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Every Child Matters faces biggest test

The Association of Directors of Children's Services (ADCS) pledged, in its annual report last week, to assess and build on the progress of Every Child Matters (ECM) for the next five years, as a policy priority for the coming 12 months. It is a good priority to hold, particularly given the uncertainty ahead.

Gove gives joint working a rude jolt

Michael Gove's revelation to CYP Now that a Conservative government will remove obligations on local authorities to have children's trusts in place will come as a thunderbolt for children's services, particularly in their efforts to safeguard children and enable them to thrive.

Outstanding challenge for Ofsted

Ofsted-bashing has been on the rise for several months. Cries of exasperation over the way the children's services inspectorate goes about its business have come in fits and starts from all quarters.

It's time to respect children's rights

You wait ages for one 20th anniversary, then three come along at once. We've just marked the fall of the Berlin Wall and the 1989 Children Act. And this week it is 20 years since the UN Convention on the Rights of the Child came into existence.

Asylum policy ignores child welfare

It's a bit much to expect governments to demonstrate consistency. As of last week, under Section 55 of the Borders, Citizenship and Immigration Act 2009, UK Border Agency staff have a duty to consider and promote the welfare of children when exercising their functions. That's a welcome and long-anticipated development.

Cuts could enhance joint working

The party conference season is over and national politics is destined for a surreal few months in the run-up to the general election. Expect plenty more short-term children's policy announcements - some even eye- catching - as the main parties try to outmanoeuvre each other to strike a popular chord. Politics in Westminster will become increasingly sensationalised and polarised.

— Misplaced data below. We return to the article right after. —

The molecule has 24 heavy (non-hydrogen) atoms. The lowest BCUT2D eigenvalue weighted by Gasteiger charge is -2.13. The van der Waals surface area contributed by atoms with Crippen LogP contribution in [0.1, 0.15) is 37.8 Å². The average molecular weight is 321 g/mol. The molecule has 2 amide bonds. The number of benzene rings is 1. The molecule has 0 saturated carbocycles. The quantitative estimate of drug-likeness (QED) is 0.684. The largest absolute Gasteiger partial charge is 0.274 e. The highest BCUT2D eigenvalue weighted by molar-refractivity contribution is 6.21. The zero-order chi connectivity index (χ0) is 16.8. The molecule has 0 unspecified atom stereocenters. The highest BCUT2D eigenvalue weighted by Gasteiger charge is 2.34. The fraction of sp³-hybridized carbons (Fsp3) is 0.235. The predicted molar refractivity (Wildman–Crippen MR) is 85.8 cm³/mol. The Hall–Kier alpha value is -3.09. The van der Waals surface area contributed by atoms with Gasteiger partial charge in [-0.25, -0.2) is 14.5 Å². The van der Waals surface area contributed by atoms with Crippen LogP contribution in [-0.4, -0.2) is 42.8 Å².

Focus of spending must be balanced

It's official: the UK spends more money on child welfare and education than the average market economy. According to the Organisation for Economic Co-operation and Development (OECD) report out last week, we spend just over 90,000 per child from birth to 18 compared to an OECD average among 30 member countries of just under 80,000.

The next commissioner needs bite

The Department for Children, Schools and Families has fired the starting gun to recruit a children's commissioner for England to succeed Sir Al Aynsley-Green early next year.

Editorial: This cycle of hate does children no good

The outburst of vitriol towards social workers emanating from some of the media and online message boards in the wake of Baby P has been comparable in tone to the daily demonisation of young people. They don't need to be repeated here. It is the tone of hate. The Sun newspaper has whipped up a bloodthirsty witch-hunt, inciting readers to sign an online petition for all the Haringey workers involved to be sacked. It's as if identifying and punishing those culpable would somehow resolve the problem and bring closure.

Tory policy still needs some improvements

There is a very real prospect that the next government will be a Conservative one. So it's encouraging that apart from the small matter of a global economic crisis, issues affecting children, young people and families took centre stage at the party's annual conference this week.

Editorial: Inherent dangers lurk in staying safe plan

With the publication of the Staying Safe Action Plan last week, the government has been at pains not to be seen to wrap children up in cotton wool. In presentation terms, the document's front cover depicts children happily participating in watersports, climbing and running. Meanwhile, the Department for Children, Schools and Families' press notice on the safety plan leads heavily on the proposal to encourage teachers to take pupils on outdoor school trips by providing advice and diminishing bureaucracy.

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